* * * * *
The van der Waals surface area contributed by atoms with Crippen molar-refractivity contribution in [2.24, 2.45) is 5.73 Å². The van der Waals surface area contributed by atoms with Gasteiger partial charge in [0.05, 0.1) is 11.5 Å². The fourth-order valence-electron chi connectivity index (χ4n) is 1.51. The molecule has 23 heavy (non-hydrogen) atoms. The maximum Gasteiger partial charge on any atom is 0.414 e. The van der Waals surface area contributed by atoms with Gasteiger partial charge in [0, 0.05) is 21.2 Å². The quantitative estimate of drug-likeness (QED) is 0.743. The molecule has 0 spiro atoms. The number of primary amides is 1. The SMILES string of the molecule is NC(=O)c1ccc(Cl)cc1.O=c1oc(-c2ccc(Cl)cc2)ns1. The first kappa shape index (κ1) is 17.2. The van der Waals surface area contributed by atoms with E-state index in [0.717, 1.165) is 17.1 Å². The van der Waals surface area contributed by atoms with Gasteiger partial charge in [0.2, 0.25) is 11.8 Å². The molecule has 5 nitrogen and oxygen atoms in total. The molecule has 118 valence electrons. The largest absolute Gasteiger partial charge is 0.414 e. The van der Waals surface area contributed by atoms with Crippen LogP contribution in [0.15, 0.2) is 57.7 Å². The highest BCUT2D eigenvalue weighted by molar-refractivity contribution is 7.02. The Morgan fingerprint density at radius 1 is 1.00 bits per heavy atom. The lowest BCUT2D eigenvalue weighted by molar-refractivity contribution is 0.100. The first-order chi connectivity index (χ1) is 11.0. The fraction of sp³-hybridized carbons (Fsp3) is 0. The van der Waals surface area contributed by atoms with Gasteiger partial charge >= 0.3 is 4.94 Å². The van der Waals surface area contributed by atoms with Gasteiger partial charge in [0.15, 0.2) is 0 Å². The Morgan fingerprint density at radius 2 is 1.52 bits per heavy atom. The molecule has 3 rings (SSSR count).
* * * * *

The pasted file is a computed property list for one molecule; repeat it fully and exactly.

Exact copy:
The van der Waals surface area contributed by atoms with Crippen molar-refractivity contribution in [2.24, 2.45) is 5.73 Å². The van der Waals surface area contributed by atoms with Gasteiger partial charge in [0.05, 0.1) is 11.5 Å². The fourth-order valence-electron chi connectivity index (χ4n) is 1.51. The molecule has 23 heavy (non-hydrogen) atoms. The maximum Gasteiger partial charge on any atom is 0.414 e. The van der Waals surface area contributed by atoms with Gasteiger partial charge in [0, 0.05) is 21.2 Å². The quantitative estimate of drug-likeness (QED) is 0.743. The molecule has 0 spiro atoms. The number of primary amides is 1. The SMILES string of the molecule is NC(=O)c1ccc(Cl)cc1.O=c1oc(-c2ccc(Cl)cc2)ns1. The first kappa shape index (κ1) is 17.2. The van der Waals surface area contributed by atoms with E-state index in [0.717, 1.165) is 17.1 Å². The van der Waals surface area contributed by atoms with Gasteiger partial charge in [0.2, 0.25) is 11.8 Å². The molecule has 5 nitrogen and oxygen atoms in total. The molecule has 118 valence electrons. The largest absolute Gasteiger partial charge is 0.414 e. The van der Waals surface area contributed by atoms with Crippen LogP contribution in [0.15, 0.2) is 57.7 Å². The highest BCUT2D eigenvalue weighted by molar-refractivity contribution is 7.02. The Morgan fingerprint density at radius 1 is 1.00 bits per heavy atom. The lowest BCUT2D eigenvalue weighted by molar-refractivity contribution is 0.100. The first-order chi connectivity index (χ1) is 11.0. The fraction of sp³-hybridized carbons (Fsp3) is 0. The van der Waals surface area contributed by atoms with Gasteiger partial charge >= 0.3 is 4.94 Å². The van der Waals surface area contributed by atoms with Gasteiger partial charge in [0.15, 0.2) is 0 Å². The Morgan fingerprint density at radius 2 is 1.52 bits per heavy atom. The molecule has 3 rings (SSSR count).